Tim Kennedy has been outspoken as of late about UFC fighter pay. But he took his issues with his paycheck a step further this week, telling the GrappleTalk Podcast "It’s pathetic that so many fighters [have to have other jobs]…I’m one of the 3% of guys in the whole entire sport and it would be slim pickings to survive off what I make in fighting."
Kennedy would continue, saying that he has another job because the UFC pays so little. Then, speaking on the idea that UFC fighters are "overpaid," Kennedy said "Anybody who accepts that as a reality of the sport is sad and pathetic. I hope this isn’t the reality of the sport, if it is I should probably go do something else, like empty trash cans. I’d make more money than I do now."
Kennedy made $80,000 to beat Trevor Smith, $54,940 in his loss to Luke Rockhold, $50,000 against Melvin Manhoef. There was a fight with Robbie Lawler during that span where pay wasn't disclosed but it would be a safe bet that it was at least $50,000.
So that's at least $234,940 since 2011 in pay. While those were all fights under the Strikeforce banner, three of the four fights came after Zuffa purchased the promotion. Also, only one of those fights came in 2012 thanks to the way the promotion fell apart.
Near a quarter of a million dollars in a two year span would seem like plenty of money to get by on, right?
Well, Kennedy told GrappleTalk that his salary for UFC 162 breaks down like this:
Kennedy revealed that he was due around $55,000 to show up at UFC 162, with the purse potentially increasing to $70,000 with a win bonus – but that after the expenses of his camp, medicals and fight team, he would only pocket around $20,000, even before taxes. After the interview, Kennedy sent a detailed breakdown of how his fight purse would be divided up: 13% on gym fees, 12% for nutrition, 10% to his manager, 10% to his coach, 8% on his camp lodging, 3% for fight medicals and 3% on equipment. In total, that’s 59% of his fight purse before tax is deducted.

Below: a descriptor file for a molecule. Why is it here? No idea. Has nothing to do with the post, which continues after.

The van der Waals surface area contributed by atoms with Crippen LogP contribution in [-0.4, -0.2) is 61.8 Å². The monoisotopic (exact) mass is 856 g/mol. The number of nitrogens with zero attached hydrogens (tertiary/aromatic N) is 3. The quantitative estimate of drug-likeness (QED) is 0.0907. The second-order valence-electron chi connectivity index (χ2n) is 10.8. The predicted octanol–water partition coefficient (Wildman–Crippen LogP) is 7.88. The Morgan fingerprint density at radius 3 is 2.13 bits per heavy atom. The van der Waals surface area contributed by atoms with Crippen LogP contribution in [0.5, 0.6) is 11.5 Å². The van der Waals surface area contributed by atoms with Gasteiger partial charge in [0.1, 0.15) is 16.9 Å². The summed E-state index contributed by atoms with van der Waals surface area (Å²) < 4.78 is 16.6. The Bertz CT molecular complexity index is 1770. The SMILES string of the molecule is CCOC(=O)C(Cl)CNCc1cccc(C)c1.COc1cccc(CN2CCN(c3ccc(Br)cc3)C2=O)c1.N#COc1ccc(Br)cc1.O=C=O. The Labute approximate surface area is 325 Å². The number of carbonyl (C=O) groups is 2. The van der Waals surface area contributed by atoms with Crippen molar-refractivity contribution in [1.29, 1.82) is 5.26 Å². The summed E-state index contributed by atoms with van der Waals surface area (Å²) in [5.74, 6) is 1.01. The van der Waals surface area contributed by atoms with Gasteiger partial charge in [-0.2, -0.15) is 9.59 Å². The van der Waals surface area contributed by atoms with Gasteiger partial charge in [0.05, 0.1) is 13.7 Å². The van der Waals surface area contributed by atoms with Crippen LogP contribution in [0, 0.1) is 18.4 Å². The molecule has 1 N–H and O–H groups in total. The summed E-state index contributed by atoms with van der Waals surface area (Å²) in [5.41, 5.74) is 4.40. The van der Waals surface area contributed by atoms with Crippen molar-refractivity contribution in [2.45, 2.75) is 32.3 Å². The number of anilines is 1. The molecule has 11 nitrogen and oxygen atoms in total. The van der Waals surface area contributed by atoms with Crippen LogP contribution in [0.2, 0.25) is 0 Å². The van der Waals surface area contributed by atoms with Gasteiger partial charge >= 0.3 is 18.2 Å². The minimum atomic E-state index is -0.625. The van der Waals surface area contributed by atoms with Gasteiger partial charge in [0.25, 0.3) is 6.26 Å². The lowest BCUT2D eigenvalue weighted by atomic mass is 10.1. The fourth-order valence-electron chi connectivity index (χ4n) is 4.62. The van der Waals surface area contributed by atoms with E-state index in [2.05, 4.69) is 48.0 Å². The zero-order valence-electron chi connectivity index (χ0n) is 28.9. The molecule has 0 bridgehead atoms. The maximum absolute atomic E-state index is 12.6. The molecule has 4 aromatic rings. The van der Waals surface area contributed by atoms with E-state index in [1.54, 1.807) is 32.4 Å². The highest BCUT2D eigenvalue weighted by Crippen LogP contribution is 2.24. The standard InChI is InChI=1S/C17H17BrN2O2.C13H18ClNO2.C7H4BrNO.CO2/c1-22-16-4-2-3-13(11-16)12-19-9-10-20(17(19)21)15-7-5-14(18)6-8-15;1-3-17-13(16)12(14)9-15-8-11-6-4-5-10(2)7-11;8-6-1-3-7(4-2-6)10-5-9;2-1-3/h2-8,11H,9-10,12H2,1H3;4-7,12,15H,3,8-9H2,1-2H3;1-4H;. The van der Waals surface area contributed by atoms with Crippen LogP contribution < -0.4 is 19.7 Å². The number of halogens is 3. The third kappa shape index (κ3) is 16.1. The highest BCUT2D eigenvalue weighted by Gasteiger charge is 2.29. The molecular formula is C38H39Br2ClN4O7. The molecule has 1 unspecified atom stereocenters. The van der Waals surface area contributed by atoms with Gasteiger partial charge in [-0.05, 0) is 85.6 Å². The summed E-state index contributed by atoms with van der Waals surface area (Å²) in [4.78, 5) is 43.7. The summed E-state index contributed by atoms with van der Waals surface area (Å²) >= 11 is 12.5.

Assuming that breakdown is standard of all of Kennedy's fights since 2011, his $234,940 would be reduced to a little over $95,000 or roughly $47,500 a year...before taxes.
While I can't vouch dollar for dollar, percentage for percentage for Kennedy's numbers. They don't seem far off from what other fighters have said. And should put into perspective what fighters who complain about fighter pay are really talking about.
It's the cost of being a fighter that makes being a fighter so hard. If you don't pay for the best training, management, nutrition..etc., it makes success more unlikely. And the more successful you are, the more it costs to stay at that level. There are simply very few fighters who are able to fight full time, and even many of the ones that are able to fight full time aren't making the kind of money that they can retire on.